Building and construction industry remains resilient in the new year

John GelavisThe West Australian
Master Builders Executive Director John Gelavis.
Camera IconMaster Builders Executive Director John Gelavis. Credit: The West Australian

I will begin by saying Happy New Year and thank you for your engagement in recent years. I look forward to embarking on my New Year’s resolutions in the building and construction industry.

In 2021, the building industry experienced many challenges. Despite this, the industry has displayed a copious amount of resilience during the pandemic, among other outlying factors.

These are unprecedented times – they are about adapting to circumstances and navigating our way through the pandemic and other challenges that may arise within the building and construction industry and their clients.

Uncertainty will always exist around the reopening of borders on February 5, however Master Builders Association of Western Australia (MBA WA) and its members are prepared to undertake the hard work and come up with pragmatic solutions.

MBA WA has played a pivotal role in keeping the industry operational despite the impact COVID-19 had on employment figures.

The nation’s unemployment rate decreased to 4.6 per cent in 2021, with the construction industry ranking second in Australia for full-time employment out of 19 industries, employing more than 960,000 workers. In WA, the unemployment rate decreased to 3.8 per cent.

With the borders reopening, tourism will increase, creating new infrastructure and building projects and, in turn, new employment opportunities.

Our primary focus for 2022 is to strengthen the industry, making it more resilient and working with our members to ensure our sector remains an essential service and employs more people.

Last year, our efforts kept 4000 small and medium businesses open and more than 130,000 people employed. We plan on continuing these same efforts.

Let us put aside our hesitancies this year and look forward to new beginnings and new opportunities.

MBA WA will continue to be the leading voice for WA’s building and construction industry, ensuring the industry remains operational.

As I said in my last article of 2021, builders will face challenges during 2022 and fall behind on contractual obligations but, so long as communication and consideration is involved, the end goal will always be clear.

For more information about Master Builders WA or to become a member, go to www.mbawa.com.

Q&A with MBA Housing and Construction Director Jason Robertson

The Question

We are building a new home and the builder has stated that they have to change the brand of window frames due to the specified materials being unavailable. I understand there are difficulties in this current environment with materials, supply and disruption. Can they do this without letting me know?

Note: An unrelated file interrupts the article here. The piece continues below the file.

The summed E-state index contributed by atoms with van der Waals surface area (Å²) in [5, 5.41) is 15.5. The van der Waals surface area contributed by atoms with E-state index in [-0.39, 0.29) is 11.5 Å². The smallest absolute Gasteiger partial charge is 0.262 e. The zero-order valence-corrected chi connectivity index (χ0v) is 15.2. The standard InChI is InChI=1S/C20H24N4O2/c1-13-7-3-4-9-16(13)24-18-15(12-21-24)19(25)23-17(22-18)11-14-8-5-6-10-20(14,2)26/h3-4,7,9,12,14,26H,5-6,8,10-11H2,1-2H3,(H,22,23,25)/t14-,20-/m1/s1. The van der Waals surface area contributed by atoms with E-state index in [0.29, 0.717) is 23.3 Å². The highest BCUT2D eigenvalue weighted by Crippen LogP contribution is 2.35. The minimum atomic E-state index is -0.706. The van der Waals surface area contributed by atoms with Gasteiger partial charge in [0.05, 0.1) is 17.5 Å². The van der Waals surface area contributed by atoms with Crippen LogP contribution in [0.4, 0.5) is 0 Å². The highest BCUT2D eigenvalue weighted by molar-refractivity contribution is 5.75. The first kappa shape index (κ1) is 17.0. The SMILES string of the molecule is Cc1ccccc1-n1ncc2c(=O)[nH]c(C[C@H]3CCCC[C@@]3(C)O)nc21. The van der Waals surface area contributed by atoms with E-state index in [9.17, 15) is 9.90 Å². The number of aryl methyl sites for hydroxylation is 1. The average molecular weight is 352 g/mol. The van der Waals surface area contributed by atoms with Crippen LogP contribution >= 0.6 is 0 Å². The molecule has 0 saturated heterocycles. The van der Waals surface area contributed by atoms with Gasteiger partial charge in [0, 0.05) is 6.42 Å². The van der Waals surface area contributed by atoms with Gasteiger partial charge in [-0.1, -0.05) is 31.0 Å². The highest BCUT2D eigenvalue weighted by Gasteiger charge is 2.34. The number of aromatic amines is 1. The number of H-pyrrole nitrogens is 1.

The Answer

It does happen and, at times, when there are shortages of building materials and delays in supply, alternative products or materials to those nominated in the building contract must be used.

Builders will certainly do their utmost to ensure the product or materials you selected, and which are specified in your contract, are used. However, there are circumstances where materials will not be available for an extended period. Building contracts will differ in how this circumstance is treated.

Many building contracts entitle the builder to advise the owner in writing of the situation and request that they select substitute materials or products. Any change in costs is at the owner’s expense.

If the owner is unwilling to nominate an alternative product or wishes to wait for the preferred product to become available, contracts may then further entitle the builder to an extension of the contract period, plus any additional costs incurred.

In extremely rare circumstances, where the owner may be unreasonably stubborn and prepared to wait forever, the builder may be able to terminate the contract and claim redress against the owner.

Other situations can also occur. Mistakes do happen onsite and incorrect materials, or the wrong brand, can be mistakenly installed. Technically, since the product and brand nominated in the building specifications are part of the contract, you are entitled to the exact product you paid for. However, common sense will usually prevail whereby the parties agree that the products installed are acceptable with some compensation being offered by the builder.

In every case, communication is key. A good builder will always find a solution and it’s possible that when a different product has been used, it can meet or even exceed expectations.

Good luck with the build.

CONTACT Master Builders WA, 9476 9800, www.mbawa.com

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